Added by Marjie Bloy, Senior Research Fellow, National University of Singapore, with thanks to Alan Heesom for the text of the document.

The Duke of Wellington made this speech, in answer to a question posed by Earl Grey as to whether the Tory government would introduce a measure for parliamentary reform. Part of the Duke's response was as follows:

The noble Earl [Grey] had alluded to the propriety of effecting Parliamentary Reform. The noble Earl had, however, been candid enough to acknowledge that he was not prepared with any measure of reform, and he could have no scruple in saying that His Majesty's Government was as totally unprepared with any plan as the noble Lord. Nay, he, on his own part, would go further, and say, that he had never read or heard of any measure up to the present moment which could in any degree satisfy his mind that the state of the representation could be improved, or be rendered more satisfactory to the country at large than at the present moment. He would not, however, at the present time, enter upon the subject, or excite discussion, but he should not hesitate to declare, unequivocally, what his sentiments were upon it. He was fully convinced that the countrry possessed at the present moment a Legislature which answered all the good purposes of legislation, and this to a greater degree than any Legislature ever [cols. 52-3] had answered in any country whatever. He would go further and say, that the Legislature and the system of representation possessed the full and entire confidence of the country - deservedly possessed that confidence - and the discussions in the Legislature had a very great influence over the opinions of the country. He would go still further and say, that if at the present moment he had imposed him the duty of forming a Legislature for any country, and particularly a country like this, in possession of great property of various descriptions, he did not mean to assert that he could form such a Legislature as they possessed now, for the nature of man was incapable of reaching such excellence at once; but his great endeavour would be, to form such description of legislature which would produce the same results. The representation of the people at present contained a large body of the property of the country, and in which the landed interest had a preponderating influence. Under these circumstances, he was not prepared to bring forward any measure of the description alluded to by the noble Lord. He was not only not prepared to bring forward any measure of this nature, but he would at once declare that as far as he was concerned, as long as he held any station in the government of the country, he should always feel it his duty to resist such measures when proposed by others. [[Hansard, 3rd ser., vol. 1, cols. 44-53]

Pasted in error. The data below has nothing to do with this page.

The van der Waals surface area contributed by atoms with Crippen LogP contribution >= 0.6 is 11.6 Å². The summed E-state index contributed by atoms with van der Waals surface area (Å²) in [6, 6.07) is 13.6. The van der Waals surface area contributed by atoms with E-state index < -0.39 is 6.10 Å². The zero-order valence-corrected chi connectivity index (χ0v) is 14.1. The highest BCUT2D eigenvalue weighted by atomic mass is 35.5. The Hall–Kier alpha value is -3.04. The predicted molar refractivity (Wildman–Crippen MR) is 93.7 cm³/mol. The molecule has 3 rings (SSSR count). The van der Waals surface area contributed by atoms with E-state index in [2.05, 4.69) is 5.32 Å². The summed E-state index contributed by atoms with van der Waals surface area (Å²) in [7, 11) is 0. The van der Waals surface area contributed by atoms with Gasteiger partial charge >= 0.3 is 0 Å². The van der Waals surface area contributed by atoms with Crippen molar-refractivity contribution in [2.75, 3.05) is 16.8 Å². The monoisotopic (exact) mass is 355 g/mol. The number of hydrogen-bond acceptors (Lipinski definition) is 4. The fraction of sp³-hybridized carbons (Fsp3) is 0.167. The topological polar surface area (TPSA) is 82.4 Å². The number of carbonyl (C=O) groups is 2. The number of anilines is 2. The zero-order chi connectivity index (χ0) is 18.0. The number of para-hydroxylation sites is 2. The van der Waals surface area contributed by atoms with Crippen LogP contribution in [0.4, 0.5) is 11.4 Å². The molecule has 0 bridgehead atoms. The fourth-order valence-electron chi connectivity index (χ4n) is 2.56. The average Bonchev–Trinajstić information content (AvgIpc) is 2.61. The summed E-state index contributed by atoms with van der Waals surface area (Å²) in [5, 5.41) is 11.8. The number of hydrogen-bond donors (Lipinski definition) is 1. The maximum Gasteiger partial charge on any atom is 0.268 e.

Victorianism: An Overview History Robert Peel

Last modified 11 March 2002